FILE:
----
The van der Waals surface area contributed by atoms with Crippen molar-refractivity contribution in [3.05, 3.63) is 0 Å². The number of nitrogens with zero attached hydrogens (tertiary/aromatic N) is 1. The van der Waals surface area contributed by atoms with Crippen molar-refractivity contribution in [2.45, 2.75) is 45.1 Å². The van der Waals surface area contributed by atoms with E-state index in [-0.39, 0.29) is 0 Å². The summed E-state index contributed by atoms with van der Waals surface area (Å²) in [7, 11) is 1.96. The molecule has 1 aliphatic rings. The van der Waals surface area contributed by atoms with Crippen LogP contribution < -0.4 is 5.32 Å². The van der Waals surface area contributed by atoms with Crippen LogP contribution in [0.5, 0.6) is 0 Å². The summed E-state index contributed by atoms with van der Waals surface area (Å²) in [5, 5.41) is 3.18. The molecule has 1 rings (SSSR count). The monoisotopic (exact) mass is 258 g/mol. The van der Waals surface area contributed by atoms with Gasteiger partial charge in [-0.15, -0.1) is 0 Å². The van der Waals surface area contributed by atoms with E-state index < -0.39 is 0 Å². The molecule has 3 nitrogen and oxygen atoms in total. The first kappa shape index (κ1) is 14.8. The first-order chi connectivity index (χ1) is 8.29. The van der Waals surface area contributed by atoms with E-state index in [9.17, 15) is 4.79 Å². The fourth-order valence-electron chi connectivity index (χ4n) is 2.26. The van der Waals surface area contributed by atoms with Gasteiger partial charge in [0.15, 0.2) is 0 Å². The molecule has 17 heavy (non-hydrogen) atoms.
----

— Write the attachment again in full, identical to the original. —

The van der Waals surface area contributed by atoms with Crippen molar-refractivity contribution in [3.05, 3.63) is 0 Å². The number of nitrogens with zero attached hydrogens (tertiary/aromatic N) is 1. The van der Waals surface area contributed by atoms with Crippen molar-refractivity contribution in [2.45, 2.75) is 45.1 Å². The van der Waals surface area contributed by atoms with E-state index in [-0.39, 0.29) is 0 Å². The summed E-state index contributed by atoms with van der Waals surface area (Å²) in [7, 11) is 1.96. The molecule has 1 aliphatic rings. The van der Waals surface area contributed by atoms with Crippen LogP contribution < -0.4 is 5.32 Å². The van der Waals surface area contributed by atoms with Crippen LogP contribution in [0.5, 0.6) is 0 Å². The summed E-state index contributed by atoms with van der Waals surface area (Å²) in [5, 5.41) is 3.18. The molecule has 1 rings (SSSR count). The monoisotopic (exact) mass is 258 g/mol. The van der Waals surface area contributed by atoms with Gasteiger partial charge in [-0.15, -0.1) is 0 Å². The van der Waals surface area contributed by atoms with E-state index < -0.39 is 0 Å². The molecule has 3 nitrogen and oxygen atoms in total. The first kappa shape index (κ1) is 14.8. The first-order chi connectivity index (χ1) is 8.29. The van der Waals surface area contributed by atoms with E-state index in [9.17, 15) is 4.79 Å². The fourth-order valence-electron chi connectivity index (χ4n) is 2.26. The van der Waals surface area contributed by atoms with Gasteiger partial charge in [0.15, 0.2) is 0 Å². The molecule has 17 heavy (non-hydrogen) atoms.